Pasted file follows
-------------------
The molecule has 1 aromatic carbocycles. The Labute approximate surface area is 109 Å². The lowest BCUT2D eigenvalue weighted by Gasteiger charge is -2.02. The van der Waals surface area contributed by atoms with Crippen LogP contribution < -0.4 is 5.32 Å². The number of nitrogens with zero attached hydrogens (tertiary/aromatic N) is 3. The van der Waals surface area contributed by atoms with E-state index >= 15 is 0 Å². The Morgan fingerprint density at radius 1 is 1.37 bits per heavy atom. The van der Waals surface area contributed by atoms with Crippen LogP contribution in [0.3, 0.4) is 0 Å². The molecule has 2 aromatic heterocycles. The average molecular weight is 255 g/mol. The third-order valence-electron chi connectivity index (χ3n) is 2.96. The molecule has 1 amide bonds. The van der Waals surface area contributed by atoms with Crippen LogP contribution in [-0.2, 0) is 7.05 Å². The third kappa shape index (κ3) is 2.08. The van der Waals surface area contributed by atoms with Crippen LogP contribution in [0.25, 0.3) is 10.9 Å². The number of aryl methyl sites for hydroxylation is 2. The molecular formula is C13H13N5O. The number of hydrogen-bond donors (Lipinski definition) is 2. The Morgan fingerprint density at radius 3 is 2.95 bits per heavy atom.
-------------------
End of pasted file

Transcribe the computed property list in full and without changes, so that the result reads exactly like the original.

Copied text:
The molecule has 1 aromatic carbocycles. The Labute approximate surface area is 109 Å². The lowest BCUT2D eigenvalue weighted by Gasteiger charge is -2.02. The van der Waals surface area contributed by atoms with Crippen LogP contribution < -0.4 is 5.32 Å². The number of nitrogens with zero attached hydrogens (tertiary/aromatic N) is 3. The van der Waals surface area contributed by atoms with E-state index >= 15 is 0 Å². The Morgan fingerprint density at radius 1 is 1.37 bits per heavy atom. The van der Waals surface area contributed by atoms with Crippen LogP contribution in [0.3, 0.4) is 0 Å². The molecule has 2 aromatic heterocycles. The average molecular weight is 255 g/mol. The third-order valence-electron chi connectivity index (χ3n) is 2.96. The molecule has 1 amide bonds. The van der Waals surface area contributed by atoms with Crippen LogP contribution in [-0.2, 0) is 7.05 Å². The third kappa shape index (κ3) is 2.08. The van der Waals surface area contributed by atoms with Crippen LogP contribution in [0.25, 0.3) is 10.9 Å². The number of aryl methyl sites for hydroxylation is 2. The molecular formula is C13H13N5O. The number of hydrogen-bond donors (Lipinski definition) is 2. The Morgan fingerprint density at radius 3 is 2.95 bits per heavy atom.